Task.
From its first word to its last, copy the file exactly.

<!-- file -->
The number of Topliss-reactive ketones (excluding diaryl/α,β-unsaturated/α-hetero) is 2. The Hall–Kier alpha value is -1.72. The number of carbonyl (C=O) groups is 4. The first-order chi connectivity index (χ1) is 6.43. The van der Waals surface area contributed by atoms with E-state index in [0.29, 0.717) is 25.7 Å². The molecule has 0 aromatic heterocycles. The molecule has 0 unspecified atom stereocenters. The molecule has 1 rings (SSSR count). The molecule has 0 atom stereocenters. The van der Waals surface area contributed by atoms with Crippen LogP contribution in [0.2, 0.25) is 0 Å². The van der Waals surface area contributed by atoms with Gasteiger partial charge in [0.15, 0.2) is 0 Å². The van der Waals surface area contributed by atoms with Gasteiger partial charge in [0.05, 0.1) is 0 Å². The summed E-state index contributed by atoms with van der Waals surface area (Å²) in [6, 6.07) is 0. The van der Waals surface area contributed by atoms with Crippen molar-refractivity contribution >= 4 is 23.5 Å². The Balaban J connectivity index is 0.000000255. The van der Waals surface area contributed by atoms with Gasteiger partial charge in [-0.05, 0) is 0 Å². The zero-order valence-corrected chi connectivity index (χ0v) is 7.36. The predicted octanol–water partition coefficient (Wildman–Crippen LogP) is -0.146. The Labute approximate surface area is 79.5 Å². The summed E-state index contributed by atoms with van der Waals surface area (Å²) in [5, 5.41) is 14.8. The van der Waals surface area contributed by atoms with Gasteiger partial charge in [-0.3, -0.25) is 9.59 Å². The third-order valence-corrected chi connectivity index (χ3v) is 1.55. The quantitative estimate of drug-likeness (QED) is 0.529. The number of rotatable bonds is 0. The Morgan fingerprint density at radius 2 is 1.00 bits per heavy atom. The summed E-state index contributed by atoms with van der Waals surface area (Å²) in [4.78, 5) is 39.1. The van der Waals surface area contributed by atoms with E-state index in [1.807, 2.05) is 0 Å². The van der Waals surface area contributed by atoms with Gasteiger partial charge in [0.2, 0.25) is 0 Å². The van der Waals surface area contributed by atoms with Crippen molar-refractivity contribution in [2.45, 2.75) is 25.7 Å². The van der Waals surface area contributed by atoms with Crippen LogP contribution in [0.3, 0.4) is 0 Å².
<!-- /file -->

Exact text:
The number of Topliss-reactive ketones (excluding diaryl/α,β-unsaturated/α-hetero) is 2. The Hall–Kier alpha value is -1.72. The number of carbonyl (C=O) groups is 4. The first-order chi connectivity index (χ1) is 6.43. The van der Waals surface area contributed by atoms with E-state index in [0.29, 0.717) is 25.7 Å². The molecule has 0 aromatic heterocycles. The molecule has 0 unspecified atom stereocenters. The molecule has 1 rings (SSSR count). The molecule has 0 atom stereocenters. The van der Waals surface area contributed by atoms with Crippen LogP contribution in [0.2, 0.25) is 0 Å². The van der Waals surface area contributed by atoms with Gasteiger partial charge in [0.15, 0.2) is 0 Å². The van der Waals surface area contributed by atoms with Gasteiger partial charge in [0.05, 0.1) is 0 Å². The summed E-state index contributed by atoms with van der Waals surface area (Å²) in [6, 6.07) is 0. The van der Waals surface area contributed by atoms with Crippen molar-refractivity contribution >= 4 is 23.5 Å². The Balaban J connectivity index is 0.000000255. The van der Waals surface area contributed by atoms with Gasteiger partial charge in [-0.05, 0) is 0 Å². The zero-order valence-corrected chi connectivity index (χ0v) is 7.36. The predicted octanol–water partition coefficient (Wildman–Crippen LogP) is -0.146. The Labute approximate surface area is 79.5 Å². The summed E-state index contributed by atoms with van der Waals surface area (Å²) in [5, 5.41) is 14.8. The van der Waals surface area contributed by atoms with Gasteiger partial charge in [-0.3, -0.25) is 9.59 Å². The third-order valence-corrected chi connectivity index (χ3v) is 1.55. The quantitative estimate of drug-likeness (QED) is 0.529. The number of rotatable bonds is 0. The Morgan fingerprint density at radius 2 is 1.00 bits per heavy atom. The summed E-state index contributed by atoms with van der Waals surface area (Å²) in [4.78, 5) is 39.1. The van der Waals surface area contributed by atoms with E-state index in [1.807, 2.05) is 0 Å². The van der Waals surface area contributed by atoms with Gasteiger partial charge in [0.2, 0.25) is 0 Å². The van der Waals surface area contributed by atoms with Crippen molar-refractivity contribution in [2.45, 2.75) is 25.7 Å². The van der Waals surface area contributed by atoms with Crippen LogP contribution in [0.3, 0.4) is 0 Å².